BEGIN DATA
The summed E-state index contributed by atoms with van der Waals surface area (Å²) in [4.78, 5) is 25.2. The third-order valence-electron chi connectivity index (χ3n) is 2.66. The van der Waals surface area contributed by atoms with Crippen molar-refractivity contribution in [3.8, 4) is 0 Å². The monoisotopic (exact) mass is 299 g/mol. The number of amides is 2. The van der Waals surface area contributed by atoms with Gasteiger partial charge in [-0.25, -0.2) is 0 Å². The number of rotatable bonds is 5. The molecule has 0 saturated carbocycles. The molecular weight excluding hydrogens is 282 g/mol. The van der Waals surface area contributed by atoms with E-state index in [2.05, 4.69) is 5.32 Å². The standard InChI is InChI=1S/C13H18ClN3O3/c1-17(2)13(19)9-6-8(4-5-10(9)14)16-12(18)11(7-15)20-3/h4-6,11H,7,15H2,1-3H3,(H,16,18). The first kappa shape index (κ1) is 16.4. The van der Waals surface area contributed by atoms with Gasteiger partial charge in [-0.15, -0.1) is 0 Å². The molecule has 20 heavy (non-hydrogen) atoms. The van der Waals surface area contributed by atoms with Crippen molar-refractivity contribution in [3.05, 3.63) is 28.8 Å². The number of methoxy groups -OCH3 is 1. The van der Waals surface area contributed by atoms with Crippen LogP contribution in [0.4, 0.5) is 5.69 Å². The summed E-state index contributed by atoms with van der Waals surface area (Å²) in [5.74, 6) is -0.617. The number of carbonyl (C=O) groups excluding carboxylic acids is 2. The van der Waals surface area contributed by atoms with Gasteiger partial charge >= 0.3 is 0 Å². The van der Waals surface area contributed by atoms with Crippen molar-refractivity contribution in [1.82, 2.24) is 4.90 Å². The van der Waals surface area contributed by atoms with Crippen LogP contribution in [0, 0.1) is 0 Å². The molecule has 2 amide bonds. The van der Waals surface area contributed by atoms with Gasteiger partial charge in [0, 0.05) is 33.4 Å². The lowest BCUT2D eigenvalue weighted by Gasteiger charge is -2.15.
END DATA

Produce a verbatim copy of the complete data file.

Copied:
The summed E-state index contributed by atoms with van der Waals surface area (Å²) in [4.78, 5) is 25.2. The third-order valence-electron chi connectivity index (χ3n) is 2.66. The van der Waals surface area contributed by atoms with Crippen molar-refractivity contribution in [3.8, 4) is 0 Å². The monoisotopic (exact) mass is 299 g/mol. The number of amides is 2. The van der Waals surface area contributed by atoms with Gasteiger partial charge in [-0.25, -0.2) is 0 Å². The number of rotatable bonds is 5. The molecule has 0 saturated carbocycles. The molecular weight excluding hydrogens is 282 g/mol. The van der Waals surface area contributed by atoms with E-state index in [2.05, 4.69) is 5.32 Å². The standard InChI is InChI=1S/C13H18ClN3O3/c1-17(2)13(19)9-6-8(4-5-10(9)14)16-12(18)11(7-15)20-3/h4-6,11H,7,15H2,1-3H3,(H,16,18). The first kappa shape index (κ1) is 16.4. The van der Waals surface area contributed by atoms with Gasteiger partial charge in [-0.15, -0.1) is 0 Å². The molecule has 20 heavy (non-hydrogen) atoms. The van der Waals surface area contributed by atoms with Crippen molar-refractivity contribution in [3.05, 3.63) is 28.8 Å². The number of methoxy groups -OCH3 is 1. The van der Waals surface area contributed by atoms with Crippen LogP contribution in [0.4, 0.5) is 5.69 Å². The summed E-state index contributed by atoms with van der Waals surface area (Å²) in [5.74, 6) is -0.617. The number of carbonyl (C=O) groups excluding carboxylic acids is 2. The van der Waals surface area contributed by atoms with Gasteiger partial charge >= 0.3 is 0 Å². The van der Waals surface area contributed by atoms with Crippen molar-refractivity contribution in [1.82, 2.24) is 4.90 Å². The van der Waals surface area contributed by atoms with Crippen LogP contribution in [0, 0.1) is 0 Å². The molecule has 2 amide bonds. The van der Waals surface area contributed by atoms with Gasteiger partial charge in [0, 0.05) is 33.4 Å². The lowest BCUT2D eigenvalue weighted by Gasteiger charge is -2.15.